We Forge Ahead

I made it through to the other side of August and we welcome with open arms September. 

With a promise of cooler temperatures, college football and baseball for the boys, September could not have arrived sooner. 

The emotional roller coaster continues and we continue along for the ride.  

Harper is now a “failure to thrive” baby as she hasn’t been gaining weight and fell off the weight chart. While the majority of her blood work came back great, we’ve been unable to rule out Celiac Disease. We continue to watch, wait and will re-test. A journey I’ve become accustom to in recent years. While I feel as if she is simply going to be a skinny kiddo, not being able to check the “all clear box” certainly leaves room for concern and worry.   

Cooper, after yet another Strep infection followed by yet another viral throat infection will be having his tonsils removed September 17th. Here’s hoping this breaks the cycle of infection, illness and missing school and that his recovery is as swift and comfortable as possible. With the promise of as much ice-cream and frozen treats he can fill a grocery cart with; he hasn’t a worry about the surgery and is counting the days until his frozen treat vacation begins. 

Paul has finally made a commitment to his health and runs 5-6 days a week in the early morning hours. I think the looming 40th birthday ahead finally set in and he’s faced the reality that he isn’t getting any younger. Now if I can manage to get myself out there as often we might be making some real progress around here.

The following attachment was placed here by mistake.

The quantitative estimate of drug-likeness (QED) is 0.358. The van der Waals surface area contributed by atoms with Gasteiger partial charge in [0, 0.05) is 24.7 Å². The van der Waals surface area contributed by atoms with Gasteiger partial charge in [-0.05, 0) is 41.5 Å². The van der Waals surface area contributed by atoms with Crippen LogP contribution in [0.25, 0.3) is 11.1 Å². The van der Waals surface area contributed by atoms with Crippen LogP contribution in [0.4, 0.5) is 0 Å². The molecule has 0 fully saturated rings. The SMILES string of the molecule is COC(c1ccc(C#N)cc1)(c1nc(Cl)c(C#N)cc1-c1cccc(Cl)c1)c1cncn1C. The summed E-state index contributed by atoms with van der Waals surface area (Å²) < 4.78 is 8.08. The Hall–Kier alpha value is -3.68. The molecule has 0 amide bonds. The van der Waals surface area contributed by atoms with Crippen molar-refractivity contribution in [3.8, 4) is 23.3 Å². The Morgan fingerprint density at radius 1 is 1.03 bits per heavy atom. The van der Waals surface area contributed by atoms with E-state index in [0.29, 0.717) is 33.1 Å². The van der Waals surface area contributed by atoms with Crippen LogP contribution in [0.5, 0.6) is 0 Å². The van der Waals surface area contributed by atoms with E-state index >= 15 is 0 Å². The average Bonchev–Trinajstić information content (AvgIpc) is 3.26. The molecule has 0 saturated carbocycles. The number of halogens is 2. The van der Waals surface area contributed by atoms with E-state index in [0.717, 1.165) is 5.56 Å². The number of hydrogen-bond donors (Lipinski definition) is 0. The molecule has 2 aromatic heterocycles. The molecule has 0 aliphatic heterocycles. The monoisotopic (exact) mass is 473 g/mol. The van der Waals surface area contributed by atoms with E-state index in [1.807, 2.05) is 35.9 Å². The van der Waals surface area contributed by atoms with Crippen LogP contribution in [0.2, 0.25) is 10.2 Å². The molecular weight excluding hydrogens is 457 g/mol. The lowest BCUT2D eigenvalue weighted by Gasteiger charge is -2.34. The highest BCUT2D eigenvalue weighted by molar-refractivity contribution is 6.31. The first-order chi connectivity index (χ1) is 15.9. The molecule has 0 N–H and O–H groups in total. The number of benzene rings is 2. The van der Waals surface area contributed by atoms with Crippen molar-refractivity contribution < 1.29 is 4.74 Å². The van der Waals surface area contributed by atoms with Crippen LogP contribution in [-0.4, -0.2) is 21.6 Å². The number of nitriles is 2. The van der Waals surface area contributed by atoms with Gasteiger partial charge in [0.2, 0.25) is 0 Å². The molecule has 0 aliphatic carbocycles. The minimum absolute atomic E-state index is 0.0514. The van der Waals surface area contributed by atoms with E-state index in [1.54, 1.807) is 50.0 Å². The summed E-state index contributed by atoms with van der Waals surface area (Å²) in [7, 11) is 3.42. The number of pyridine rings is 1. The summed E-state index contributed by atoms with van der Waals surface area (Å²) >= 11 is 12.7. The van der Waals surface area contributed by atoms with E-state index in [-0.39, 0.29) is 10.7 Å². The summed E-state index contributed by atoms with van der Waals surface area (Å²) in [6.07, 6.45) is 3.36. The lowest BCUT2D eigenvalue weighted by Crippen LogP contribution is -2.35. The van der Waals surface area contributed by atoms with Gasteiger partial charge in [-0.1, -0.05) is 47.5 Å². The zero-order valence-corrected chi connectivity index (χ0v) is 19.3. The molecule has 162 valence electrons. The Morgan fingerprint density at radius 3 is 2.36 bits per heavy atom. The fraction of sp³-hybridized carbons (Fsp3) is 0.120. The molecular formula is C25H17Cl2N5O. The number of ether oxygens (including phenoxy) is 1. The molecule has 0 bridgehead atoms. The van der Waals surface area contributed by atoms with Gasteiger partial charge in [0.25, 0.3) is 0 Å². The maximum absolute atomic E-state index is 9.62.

Tucker continues to make great strides in facing his dyslexia and learning processing challenges.  It’s been a winding ever evolving road and we continue to become enlightened with nuances of his diagnosis and therapies available to assist him. We evolve as we learn more.   

Occupational and vestibular therapies continue and we’ll be adding visual therapy in the coming weeks. He proudly sports a new pair of glasses which will serve to assist him to better “track” words and text as he reads. The past few years have been filled with eye-opening, challenging experiences. We navigate each layer of challenges as they emerge and assess what his needs are ane we move forward. He has had moments of self-doubt and insecurity and we’ve done our level best to instill confidence in him. Yet, not once has Tucker ever uttered that he can’t.   

When the demons of defeat begin to creep in, we’ve adopted a mantra that seems to solve all his woes.  

Practice makes progress. Progress moves you forward. Forward is your future. Perfect doesn’t exist.     

While I may not have received my dyslexia and learning processing diagnosis until I was 18 and never benefited from the services, private specialty school and therapies Tucker benefits from, I did manage to persevere when so many told me I couldn’t.  

Despite the long list of accomplished individuals with dyslexia such as Anderson Cooper, Richard Branson, Orlando Bloom, Einstein and the late Steve Jobs, I’m humbled by who he actually pays attention to.